I first met Robbie when she came to our office to be dewormed with the rest of her litter at four weeks of age. Bonnie actually met her two weeks previously when she went to their house for an initial deworming. She told me about the three female puppies. One was a classic black and white beauty, another had more extensive white markings, and the third had funny-looking freckles all over her face and legs. It had been nearly three years since the passing of my second dog wife, and I still had a good-sized hole in my heart. It was time for a puppy.

          The first two puppies didn't seem to care for me. The freckled one licked my nose. That's all it took. I guess I have a thing for freckles, intelligence, and dedication.

          This holiday season I will be forever grateful for the love and support of my two fine wives. I only wish I could stop time. May all of you be so blessed. Happy Thanksgiving.

By Dr. John H. Jones

A Tribute to the Lima Police Canines and Their Handlers


                       More than 14 years ago Lima Police Sergeant Ron Conner approached me about providing veterinary care for the Lima Police Canine Unit.  At the time of this request, I was somewhat naive about this important role, however, the decision to take it on was an easy one. While I knew I would be performing basic veterinary care for these canines, what I wasn't fully prepared for was the unique human/animal bond the handlers and their canine partners share.

                        Not many people can say that they spend 24/7 with a "Best Buddy" that would take a bullet or give up his or her life for them. Sergeant Conner had just such an experience with Canine "Argo" during his career.  Argo, a male German Shepherd with beauty inside and out, once launched himself out of his cruiser to rescue Sergeant Conner during a violent encounter with a bad guy. This event led to Argo being rewarded the Ohio Veterinary Medical Association's Service Dog Award during his active career.

                        To develop such a bond starts with careful selection of dogs with appropriate ability to learn, as well as "drive" to work. German Shepherds have traditionally been the preferred breed for this role, although other breeds such as the Belgian Malinois and Golden and Labrador Retrievers are commonly used, too. Currently, the Lima Police Canine Unit consists of five German Shepherds, ranging in age from 3 to 8 years old.

                        All service dogs need to be physically fit, especially when it comes to joint health. Ideally, they should have their hips and elbows certified by veterinary radiologists before entering service. Once prospective Lima Police dogs pass screening for intelligence, drive and joint health, their next stop is a visit to our veterinary hospital for a health assessment.  A thorough veterinary exam is conducted to insure the dog is free of congenital defects and in good general health to reliably perform the services they are asked to do.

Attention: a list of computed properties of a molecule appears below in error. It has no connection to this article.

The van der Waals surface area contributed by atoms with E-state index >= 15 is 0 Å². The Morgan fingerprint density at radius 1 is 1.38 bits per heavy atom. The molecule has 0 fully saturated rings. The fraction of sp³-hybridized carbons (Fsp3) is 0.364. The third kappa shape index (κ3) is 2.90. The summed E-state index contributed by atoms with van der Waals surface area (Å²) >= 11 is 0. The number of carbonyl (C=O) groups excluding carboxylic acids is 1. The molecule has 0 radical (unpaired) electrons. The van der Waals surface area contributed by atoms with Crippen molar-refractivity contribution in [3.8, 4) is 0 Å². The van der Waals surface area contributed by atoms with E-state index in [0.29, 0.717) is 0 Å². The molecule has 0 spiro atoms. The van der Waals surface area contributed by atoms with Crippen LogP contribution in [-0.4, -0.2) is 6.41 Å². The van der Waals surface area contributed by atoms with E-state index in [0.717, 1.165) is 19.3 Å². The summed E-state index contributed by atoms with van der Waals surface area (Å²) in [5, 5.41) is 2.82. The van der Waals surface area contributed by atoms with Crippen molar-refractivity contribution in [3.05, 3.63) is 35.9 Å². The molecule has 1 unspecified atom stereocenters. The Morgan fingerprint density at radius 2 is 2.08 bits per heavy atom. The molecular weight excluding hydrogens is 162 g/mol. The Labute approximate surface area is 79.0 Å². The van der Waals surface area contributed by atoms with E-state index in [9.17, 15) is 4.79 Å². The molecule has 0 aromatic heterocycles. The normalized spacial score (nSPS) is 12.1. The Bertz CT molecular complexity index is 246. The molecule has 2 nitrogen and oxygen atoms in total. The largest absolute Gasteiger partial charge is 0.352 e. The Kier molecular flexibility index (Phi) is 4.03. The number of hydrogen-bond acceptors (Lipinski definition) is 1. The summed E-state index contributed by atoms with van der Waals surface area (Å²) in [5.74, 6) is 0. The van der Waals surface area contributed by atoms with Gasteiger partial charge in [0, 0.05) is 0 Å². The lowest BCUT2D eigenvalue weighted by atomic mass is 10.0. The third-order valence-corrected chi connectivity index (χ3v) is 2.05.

The tasks of the Lima Police Canines include, but are not limited to daily patrol work, suspect and narcotic tracking and public demonstrations.  These incredible canines and their handlers do a minimum of 15 minutes of training daily, two 8 hour training sessions as a unit monthly, and they attend 1-2 regional week-long seminars annually to learn from others outside their area.

                        Living and working day-in and day-out with these service dogs definitely leads to an intensely cohesive bond. As described by Sergeant Conner, these canines and their handlers know each other inside and out, and can sense each other's emotions, tension, and even illness. The dogs live to work and are highly skilled at knowing when to "turn the switch on," yet can walk in to a classroom of young children and be a friend. 

                        These abilities are truly the end result of the strongest of relationships between canine and handler that lead to undying devotion on the part of each. Sergeant Conner states, "There's nothing better" when the two members of this exemplary bond get into a cruiser together.

                        The saddest of days is when age or terminal illness impacts the canines and retirement appears on their horizon.  Handlers must then struggle to give these dogs an ongoing sense of employment when they no longer get to go to work together.

                        Current Specialty Unit Commander for the Lima Police Canine Unit, Sergeant Nick Hart, has already thought about his six year old canine, "Bailey's" retirement. He intends to continue to give Bailey training and play sessions in his golden period, but of a lower caliber, to stimulate his mind and body---a philosophy all two and four-legged retirees benefit from.

                        When working with these service dogs in an exam room, I am repeatedly awed by the bond the Lima Police canines and their handlers share. The handlers are very skilled at guiding their dogs through proper behavior for sometimes uncomfortable procedures in the veterinary hospital setting. However, at no time do I ever feel at risk while in a small room with a four-legged weapon such as these.

                        It is truly my honor and privilege to protect and serve those that live to protect and serve others, be they two- or four-legged.  Thank you, Lima Police, and, especially, the Lima Police Canine Unit, for your commitment to excellence, for recognizing and using the skills of service dogs, and for all you do to keep everyone safe.
By Dr. Bonnie Jones